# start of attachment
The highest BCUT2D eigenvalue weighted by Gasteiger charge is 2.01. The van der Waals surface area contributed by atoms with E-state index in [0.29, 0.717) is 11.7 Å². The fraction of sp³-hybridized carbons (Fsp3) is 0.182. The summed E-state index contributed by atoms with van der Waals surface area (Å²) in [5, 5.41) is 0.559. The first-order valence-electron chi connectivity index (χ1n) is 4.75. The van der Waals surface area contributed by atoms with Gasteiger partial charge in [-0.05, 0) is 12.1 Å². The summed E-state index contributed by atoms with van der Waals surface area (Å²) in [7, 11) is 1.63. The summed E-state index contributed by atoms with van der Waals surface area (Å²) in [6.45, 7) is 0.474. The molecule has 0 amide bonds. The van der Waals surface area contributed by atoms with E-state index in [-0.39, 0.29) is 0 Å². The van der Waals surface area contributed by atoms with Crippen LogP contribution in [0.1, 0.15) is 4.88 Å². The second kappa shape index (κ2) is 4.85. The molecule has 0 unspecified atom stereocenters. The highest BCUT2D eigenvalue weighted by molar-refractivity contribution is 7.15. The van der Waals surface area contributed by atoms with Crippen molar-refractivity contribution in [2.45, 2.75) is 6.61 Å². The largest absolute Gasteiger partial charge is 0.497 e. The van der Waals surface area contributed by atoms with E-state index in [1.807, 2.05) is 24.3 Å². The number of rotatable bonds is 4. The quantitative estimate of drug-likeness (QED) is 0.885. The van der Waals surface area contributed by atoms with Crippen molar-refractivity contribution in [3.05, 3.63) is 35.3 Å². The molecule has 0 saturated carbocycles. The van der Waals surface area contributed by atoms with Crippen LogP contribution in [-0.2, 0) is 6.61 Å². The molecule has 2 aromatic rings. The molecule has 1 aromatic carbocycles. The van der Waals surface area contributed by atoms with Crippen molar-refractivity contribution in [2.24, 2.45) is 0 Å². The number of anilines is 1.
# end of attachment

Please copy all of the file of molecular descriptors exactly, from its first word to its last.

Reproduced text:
The highest BCUT2D eigenvalue weighted by Gasteiger charge is 2.01. The van der Waals surface area contributed by atoms with E-state index in [0.29, 0.717) is 11.7 Å². The fraction of sp³-hybridized carbons (Fsp3) is 0.182. The summed E-state index contributed by atoms with van der Waals surface area (Å²) in [5, 5.41) is 0.559. The first-order valence-electron chi connectivity index (χ1n) is 4.75. The van der Waals surface area contributed by atoms with Gasteiger partial charge in [-0.05, 0) is 12.1 Å². The summed E-state index contributed by atoms with van der Waals surface area (Å²) in [7, 11) is 1.63. The summed E-state index contributed by atoms with van der Waals surface area (Å²) in [6.45, 7) is 0.474. The molecule has 0 amide bonds. The van der Waals surface area contributed by atoms with E-state index in [-0.39, 0.29) is 0 Å². The van der Waals surface area contributed by atoms with Crippen LogP contribution in [0.1, 0.15) is 4.88 Å². The second kappa shape index (κ2) is 4.85. The molecule has 0 unspecified atom stereocenters. The highest BCUT2D eigenvalue weighted by molar-refractivity contribution is 7.15. The van der Waals surface area contributed by atoms with Crippen molar-refractivity contribution in [2.45, 2.75) is 6.61 Å². The largest absolute Gasteiger partial charge is 0.497 e. The van der Waals surface area contributed by atoms with E-state index in [1.807, 2.05) is 24.3 Å². The number of rotatable bonds is 4. The quantitative estimate of drug-likeness (QED) is 0.885. The van der Waals surface area contributed by atoms with Crippen molar-refractivity contribution in [3.05, 3.63) is 35.3 Å². The molecule has 0 saturated carbocycles. The van der Waals surface area contributed by atoms with Crippen LogP contribution in [-0.2, 0) is 6.61 Å². The molecule has 2 aromatic rings. The molecule has 1 aromatic carbocycles. The van der Waals surface area contributed by atoms with Crippen molar-refractivity contribution in [2.24, 2.45) is 0 Å². The number of anilines is 1.